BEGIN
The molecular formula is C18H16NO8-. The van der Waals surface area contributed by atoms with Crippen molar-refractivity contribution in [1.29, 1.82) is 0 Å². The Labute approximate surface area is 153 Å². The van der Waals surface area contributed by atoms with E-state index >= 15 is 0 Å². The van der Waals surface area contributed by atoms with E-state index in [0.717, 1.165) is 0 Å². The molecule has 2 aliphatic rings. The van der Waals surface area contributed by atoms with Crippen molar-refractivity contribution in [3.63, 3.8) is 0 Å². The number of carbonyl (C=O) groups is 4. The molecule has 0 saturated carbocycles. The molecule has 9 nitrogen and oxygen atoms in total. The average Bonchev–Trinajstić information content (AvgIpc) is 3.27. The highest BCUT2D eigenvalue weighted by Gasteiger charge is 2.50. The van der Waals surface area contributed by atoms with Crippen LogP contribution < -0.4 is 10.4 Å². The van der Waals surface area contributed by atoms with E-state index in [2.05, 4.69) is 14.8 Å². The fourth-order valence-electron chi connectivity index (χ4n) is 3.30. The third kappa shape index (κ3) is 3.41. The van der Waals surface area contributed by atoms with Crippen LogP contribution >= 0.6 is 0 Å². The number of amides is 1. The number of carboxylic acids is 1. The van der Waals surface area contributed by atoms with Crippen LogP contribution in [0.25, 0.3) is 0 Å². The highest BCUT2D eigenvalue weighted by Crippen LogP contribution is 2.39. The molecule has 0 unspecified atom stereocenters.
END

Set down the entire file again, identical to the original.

The molecular formula is C18H16NO8-. The van der Waals surface area contributed by atoms with Crippen molar-refractivity contribution in [1.29, 1.82) is 0 Å². The Labute approximate surface area is 153 Å². The van der Waals surface area contributed by atoms with E-state index >= 15 is 0 Å². The van der Waals surface area contributed by atoms with E-state index in [0.717, 1.165) is 0 Å². The molecule has 2 aliphatic rings. The van der Waals surface area contributed by atoms with Crippen molar-refractivity contribution in [3.63, 3.8) is 0 Å². The number of carbonyl (C=O) groups is 4. The molecule has 0 saturated carbocycles. The molecule has 9 nitrogen and oxygen atoms in total. The average Bonchev–Trinajstić information content (AvgIpc) is 3.27. The highest BCUT2D eigenvalue weighted by Gasteiger charge is 2.50. The van der Waals surface area contributed by atoms with Crippen LogP contribution < -0.4 is 10.4 Å². The van der Waals surface area contributed by atoms with E-state index in [2.05, 4.69) is 14.8 Å². The fourth-order valence-electron chi connectivity index (χ4n) is 3.30. The third kappa shape index (κ3) is 3.41. The van der Waals surface area contributed by atoms with Crippen LogP contribution >= 0.6 is 0 Å². The number of amides is 1. The number of carboxylic acids is 1. The van der Waals surface area contributed by atoms with Crippen LogP contribution in [0.25, 0.3) is 0 Å². The highest BCUT2D eigenvalue weighted by Crippen LogP contribution is 2.39. The molecule has 0 unspecified atom stereocenters.